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I put a limit buy order for 1000 shares at $1.26, and another investor has also put a limit buy order in for the same amount and volume. If someone sells 1000 shares at $1.26, which one of us gets the shares?

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  • Note that the answers below assume you have direct access to an exchange; most individual investors do not. If you place your order through a retail broker, it's unlikely for your actual order to ever hit a real exchange. Instead your retail broker will (a) match your order against another of its clients, (b) place a better order than the one you wanted (at sub-penny prices that are only available to retail companies!) and then pocket the difference, or (c) engage in any number of other shenanigans. Bottom line: retail investors' orders almost never hit the actual stock exchanges.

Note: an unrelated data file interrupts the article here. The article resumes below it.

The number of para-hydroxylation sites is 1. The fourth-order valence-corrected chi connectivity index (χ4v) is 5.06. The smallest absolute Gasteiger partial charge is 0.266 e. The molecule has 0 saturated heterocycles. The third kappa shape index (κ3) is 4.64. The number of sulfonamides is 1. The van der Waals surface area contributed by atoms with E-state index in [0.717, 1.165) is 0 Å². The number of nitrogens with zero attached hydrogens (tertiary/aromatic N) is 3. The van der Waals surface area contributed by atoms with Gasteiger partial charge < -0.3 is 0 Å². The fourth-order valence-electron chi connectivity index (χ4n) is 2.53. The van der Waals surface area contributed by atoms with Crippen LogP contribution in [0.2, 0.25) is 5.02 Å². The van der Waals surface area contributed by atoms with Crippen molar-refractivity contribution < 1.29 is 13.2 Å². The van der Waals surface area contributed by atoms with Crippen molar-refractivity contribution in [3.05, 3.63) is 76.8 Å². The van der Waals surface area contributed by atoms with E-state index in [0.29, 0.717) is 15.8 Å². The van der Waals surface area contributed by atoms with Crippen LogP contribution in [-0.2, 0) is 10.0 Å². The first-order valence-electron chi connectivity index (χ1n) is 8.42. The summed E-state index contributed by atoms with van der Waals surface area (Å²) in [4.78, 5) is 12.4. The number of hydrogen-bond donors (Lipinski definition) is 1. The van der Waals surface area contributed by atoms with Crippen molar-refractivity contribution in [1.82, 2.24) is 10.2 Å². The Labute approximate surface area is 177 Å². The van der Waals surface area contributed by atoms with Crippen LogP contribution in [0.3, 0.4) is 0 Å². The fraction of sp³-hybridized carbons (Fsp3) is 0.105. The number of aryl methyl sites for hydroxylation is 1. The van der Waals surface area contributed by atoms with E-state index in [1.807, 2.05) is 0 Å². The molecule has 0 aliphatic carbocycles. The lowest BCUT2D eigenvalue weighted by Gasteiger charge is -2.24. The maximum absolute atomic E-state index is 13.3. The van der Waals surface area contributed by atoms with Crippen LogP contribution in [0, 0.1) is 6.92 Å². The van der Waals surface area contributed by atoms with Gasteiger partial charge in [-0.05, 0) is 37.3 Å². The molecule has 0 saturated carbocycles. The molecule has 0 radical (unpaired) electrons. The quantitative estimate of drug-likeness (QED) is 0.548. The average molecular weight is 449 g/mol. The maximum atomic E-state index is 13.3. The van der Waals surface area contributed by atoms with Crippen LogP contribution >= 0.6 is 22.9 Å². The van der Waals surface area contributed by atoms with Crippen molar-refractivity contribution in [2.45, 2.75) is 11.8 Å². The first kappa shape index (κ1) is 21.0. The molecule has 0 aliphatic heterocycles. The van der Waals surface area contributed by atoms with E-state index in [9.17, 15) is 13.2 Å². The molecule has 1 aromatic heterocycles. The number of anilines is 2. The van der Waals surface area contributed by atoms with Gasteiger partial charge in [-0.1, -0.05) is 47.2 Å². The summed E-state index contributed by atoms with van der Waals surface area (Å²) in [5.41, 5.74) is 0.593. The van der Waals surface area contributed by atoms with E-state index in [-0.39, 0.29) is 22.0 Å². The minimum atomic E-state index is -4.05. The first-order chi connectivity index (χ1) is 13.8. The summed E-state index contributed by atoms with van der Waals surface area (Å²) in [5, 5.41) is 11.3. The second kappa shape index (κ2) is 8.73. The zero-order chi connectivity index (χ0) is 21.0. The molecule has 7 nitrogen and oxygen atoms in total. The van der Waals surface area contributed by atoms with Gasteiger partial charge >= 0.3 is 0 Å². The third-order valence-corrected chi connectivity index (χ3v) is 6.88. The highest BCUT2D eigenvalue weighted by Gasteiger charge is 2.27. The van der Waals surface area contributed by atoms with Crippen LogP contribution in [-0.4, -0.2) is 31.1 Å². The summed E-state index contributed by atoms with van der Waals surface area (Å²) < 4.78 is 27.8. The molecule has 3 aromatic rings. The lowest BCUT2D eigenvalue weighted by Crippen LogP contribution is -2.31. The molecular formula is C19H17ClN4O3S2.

– dg99
    Commented Dec 12, 2013 at 17:19

2 Answers 2

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The one whose order gets to the exchange first. The exchange receives the orders and arranges them in First-In-First-Out order, by which they're then executed. At some point it is synchronized and put into a list. Whoever gets to that point first - gets the deal.

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While littleadv's answer is true for many exchanges (in particular the stock market, it's called FIFO matching) you should also know that some markets trade pro rata. That is, for a match at some price level everyone at that level gets a chunk of the deal proportional to their input (i.e. order size).

E.g. match for quantity X at a price level and passive side orders y1, y2; the order y1 would get y1 / (y1 + y2) of X and y2 would get y2 / (y1 + y2) (for X = min(X, y1 + y2)).

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